Back To Blogs

5 Key FaaS Announcements at Re:Invent 2018

By: Surya Jakhotia



55000+ attendees with 100+ products and services announcements make AWS re:Invent 2018 one of the largest tech events. It was a big event for serverless in general where AWS Lambda continued to be the top trending service from the event.

Here are 5 key releases/upgrades in the FaaS world along with my notes of when to use it and when not to:

1. Invoke Lambda from Application Load Balancer (ALB): You can now expose your Lambda Functions as an endpoint through ALB. This is an alternative to AWS API Gateway where your Lambda can be triggered when a request matches a given host header/path.

When to use it?

· Organizations that are migrating their workloads or have a mix of (micro)services that operate in serverless and non-serverless services will greatly benefit from a simple ALB setup.

· If you were considering an alternative to AWS API Gateway be it for cost and/or setup and execution overhead, and/or their 30 second limit, you now have options.

When not to use it?

· If you were looking to migrate from API Gateway to ALB only for cost, consider that you might need to setup a ALB health check, which in this case will constantly ping your Lambda. Depending on your use case, you might be able to get away without setting up a health check though.

· If your endpoint requires authentication/authorization/caching/throttling then go with API Gateway.

2. IDE Integration: AWS toolkit now enables deeper integration in your favorite IDE. The toolkit has not been released to the VS Code marketplace, so in order to try it you must build and run from source.

When to use it?

· Invoke your Lambda’s w/o leaving your IDE.

AWS Toolkit Integration in VS Code

Execute Lambda in VS Code

When not to use it?

· “Deploy Lambda Function” isn’t functional yet. Also what you get is a list of Lambda’s and if your account has 100’s of them, it is painful to scroll down to “your Lambda”. To be fair though, this is an OSS project so expect things to change fast.

3. Lambda Layers: Layers is a packaging solution for your Lambda dependencies including common libraries and/or custom runtime. Your Lambda can reference Layers created by you or use public* Layers* published by AWS and other AWS customers.

When to use it?

· If you want to save on your deployment packages size and/or bandwidth.

· Package your runtime as Layers.

When not to use it?

· If your runtime has a package manager, having your dependencies deployed independently causes more harm than good. Your CI/CD pipeline, unit tests, local debugging will now require pulling these packages (*Layers) *that are outside your package manager. If you already have a CI/CD pipeline for deploying Lambda’s you might as well as skip this announcement.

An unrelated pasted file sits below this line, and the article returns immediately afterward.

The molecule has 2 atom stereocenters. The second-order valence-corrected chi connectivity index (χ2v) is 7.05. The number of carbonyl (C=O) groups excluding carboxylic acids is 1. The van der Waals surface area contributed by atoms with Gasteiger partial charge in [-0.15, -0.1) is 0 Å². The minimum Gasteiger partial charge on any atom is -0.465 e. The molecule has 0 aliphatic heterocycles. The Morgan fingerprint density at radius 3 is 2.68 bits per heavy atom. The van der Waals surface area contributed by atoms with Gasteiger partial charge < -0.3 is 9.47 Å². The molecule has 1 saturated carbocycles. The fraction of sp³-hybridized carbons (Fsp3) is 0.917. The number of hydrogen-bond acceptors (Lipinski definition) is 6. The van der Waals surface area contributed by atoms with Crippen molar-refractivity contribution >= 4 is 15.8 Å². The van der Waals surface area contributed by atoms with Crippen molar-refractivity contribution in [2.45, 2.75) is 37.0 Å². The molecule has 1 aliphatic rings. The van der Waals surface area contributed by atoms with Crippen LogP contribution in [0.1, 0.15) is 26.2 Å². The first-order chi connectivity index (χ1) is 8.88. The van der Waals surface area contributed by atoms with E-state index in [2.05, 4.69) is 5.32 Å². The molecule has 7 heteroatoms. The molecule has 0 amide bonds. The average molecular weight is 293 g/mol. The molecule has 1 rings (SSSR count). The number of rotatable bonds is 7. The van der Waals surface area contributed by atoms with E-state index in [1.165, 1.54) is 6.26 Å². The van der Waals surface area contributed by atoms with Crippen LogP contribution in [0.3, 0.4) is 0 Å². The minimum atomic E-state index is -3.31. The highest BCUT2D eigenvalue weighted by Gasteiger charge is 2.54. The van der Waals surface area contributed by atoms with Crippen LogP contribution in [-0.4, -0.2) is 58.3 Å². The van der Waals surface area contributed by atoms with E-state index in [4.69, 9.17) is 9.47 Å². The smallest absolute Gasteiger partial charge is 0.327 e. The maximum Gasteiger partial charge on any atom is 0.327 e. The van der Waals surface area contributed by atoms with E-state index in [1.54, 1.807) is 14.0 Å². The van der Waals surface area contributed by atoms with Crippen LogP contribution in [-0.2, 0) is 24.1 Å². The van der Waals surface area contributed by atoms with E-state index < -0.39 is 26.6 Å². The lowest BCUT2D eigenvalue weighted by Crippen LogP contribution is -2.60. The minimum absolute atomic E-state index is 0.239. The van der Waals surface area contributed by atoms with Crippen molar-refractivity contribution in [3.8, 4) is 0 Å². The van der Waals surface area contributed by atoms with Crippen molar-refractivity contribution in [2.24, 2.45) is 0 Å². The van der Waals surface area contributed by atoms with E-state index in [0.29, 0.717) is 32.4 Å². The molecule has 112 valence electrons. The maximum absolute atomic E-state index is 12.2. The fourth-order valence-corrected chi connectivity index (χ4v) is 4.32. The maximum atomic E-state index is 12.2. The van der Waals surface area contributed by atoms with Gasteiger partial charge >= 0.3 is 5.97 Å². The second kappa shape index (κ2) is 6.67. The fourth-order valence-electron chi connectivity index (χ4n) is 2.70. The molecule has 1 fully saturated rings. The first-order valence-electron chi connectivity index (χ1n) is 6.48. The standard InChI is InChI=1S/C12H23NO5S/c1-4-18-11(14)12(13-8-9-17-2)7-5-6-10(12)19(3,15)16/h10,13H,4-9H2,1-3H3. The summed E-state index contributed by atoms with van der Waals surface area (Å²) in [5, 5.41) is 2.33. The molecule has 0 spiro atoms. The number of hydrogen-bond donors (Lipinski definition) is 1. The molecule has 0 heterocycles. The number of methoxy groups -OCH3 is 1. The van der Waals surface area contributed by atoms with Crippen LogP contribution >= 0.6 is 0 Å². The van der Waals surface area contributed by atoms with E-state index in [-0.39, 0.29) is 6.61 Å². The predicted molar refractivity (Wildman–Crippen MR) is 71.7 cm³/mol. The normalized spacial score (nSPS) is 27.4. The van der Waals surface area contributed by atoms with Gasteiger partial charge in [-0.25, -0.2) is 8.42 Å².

4. Bring Your Own Runtime (BYOR): You now have the ability to bring your own runtime to execute your Lambda function.

When to use it?

· Author your Lambda functionality in C++, Rust or bash.

When not to use it?

· BYOR means someone from your organization is taking the responsibility of managing the runtime and that includes updates/patching/versioning/testing/deploying your runtime on Amazon Linux image, which in some ways is antithesis to the whole serverless paradigm.

. Ruby 2.5 is now available as a runtime for your Lambda, so you can use it without packaging your own layer.

5. Firecracker: Firecracker is a virtualization technology that is purpose-built for creating and managing AWS Lambda’s and this is now open source. Firecracker allows you to create minimalist-designed micro VMs with boot time of 125ms, which blurs the lines between VMs and containers. You can spin up 4000 of them one machine, which showcases how AWS scales your Lambda’s.

When to use it?

· It is too early to say — If this becomes more of an industry standard to run FaaS workloads, more scenarios become possible (vendor lock-in becomes less of a concern, run mixed workloads helping with transitions between on-prem to cloud), so stay tuned.

Note: The current OSS version runs on bare metal on AWS (nested virtualization is disabled) and on Intel architecture only.

When not to use it?

· Not ready to run your production workloads, yet! Check out this talk: AWS Lambda under the hood to learn about the complexity of operating your AWS Lambda’s at scale.

· It is built on top of KVM, so you cannot develop or run it on macOS natively (VirtualBox/VMware Fusion is your option).

At Re:Invent 2018 we saw customers sharing their use cases of how they are successfully running production workloads using a healthy mix of serverless services. There were also a breadth of announcements making serverless services more deeply integrated with the rest of the AWS ecosystem. ALB Integration, BYOR, Lambda Layers and IDE support makes FaaS and in general serverless go more mainstream than ever.

Originally published at

comments powered by Disqus